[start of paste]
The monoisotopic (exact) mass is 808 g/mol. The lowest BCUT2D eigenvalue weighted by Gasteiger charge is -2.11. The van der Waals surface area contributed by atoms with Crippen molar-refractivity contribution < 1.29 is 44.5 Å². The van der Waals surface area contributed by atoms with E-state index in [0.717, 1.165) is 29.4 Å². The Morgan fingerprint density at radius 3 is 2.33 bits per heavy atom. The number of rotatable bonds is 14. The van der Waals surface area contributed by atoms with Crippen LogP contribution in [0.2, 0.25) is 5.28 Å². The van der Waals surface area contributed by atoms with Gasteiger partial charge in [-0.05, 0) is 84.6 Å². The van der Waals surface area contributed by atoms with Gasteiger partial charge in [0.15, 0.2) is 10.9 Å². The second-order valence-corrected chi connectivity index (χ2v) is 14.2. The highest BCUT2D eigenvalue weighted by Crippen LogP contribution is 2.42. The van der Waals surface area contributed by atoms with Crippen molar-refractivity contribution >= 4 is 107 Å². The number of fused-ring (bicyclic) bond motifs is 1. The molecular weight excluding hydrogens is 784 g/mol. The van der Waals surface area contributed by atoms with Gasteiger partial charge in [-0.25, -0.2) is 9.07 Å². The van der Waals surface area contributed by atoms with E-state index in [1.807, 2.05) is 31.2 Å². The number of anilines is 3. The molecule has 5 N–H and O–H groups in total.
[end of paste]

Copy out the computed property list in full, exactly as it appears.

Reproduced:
The monoisotopic (exact) mass is 808 g/mol. The lowest BCUT2D eigenvalue weighted by Gasteiger charge is -2.11. The van der Waals surface area contributed by atoms with Crippen molar-refractivity contribution < 1.29 is 44.5 Å². The van der Waals surface area contributed by atoms with E-state index in [0.717, 1.165) is 29.4 Å². The Morgan fingerprint density at radius 3 is 2.33 bits per heavy atom. The number of rotatable bonds is 14. The van der Waals surface area contributed by atoms with Crippen LogP contribution in [0.2, 0.25) is 5.28 Å². The van der Waals surface area contributed by atoms with Gasteiger partial charge in [-0.05, 0) is 84.6 Å². The van der Waals surface area contributed by atoms with Gasteiger partial charge in [0.15, 0.2) is 10.9 Å². The second-order valence-corrected chi connectivity index (χ2v) is 14.2. The highest BCUT2D eigenvalue weighted by Crippen LogP contribution is 2.42. The van der Waals surface area contributed by atoms with Crippen molar-refractivity contribution >= 4 is 107 Å². The number of fused-ring (bicyclic) bond motifs is 1. The molecular weight excluding hydrogens is 784 g/mol. The van der Waals surface area contributed by atoms with Gasteiger partial charge in [-0.25, -0.2) is 9.07 Å². The van der Waals surface area contributed by atoms with E-state index in [1.807, 2.05) is 31.2 Å². The number of anilines is 3. The molecule has 5 N–H and O–H groups in total.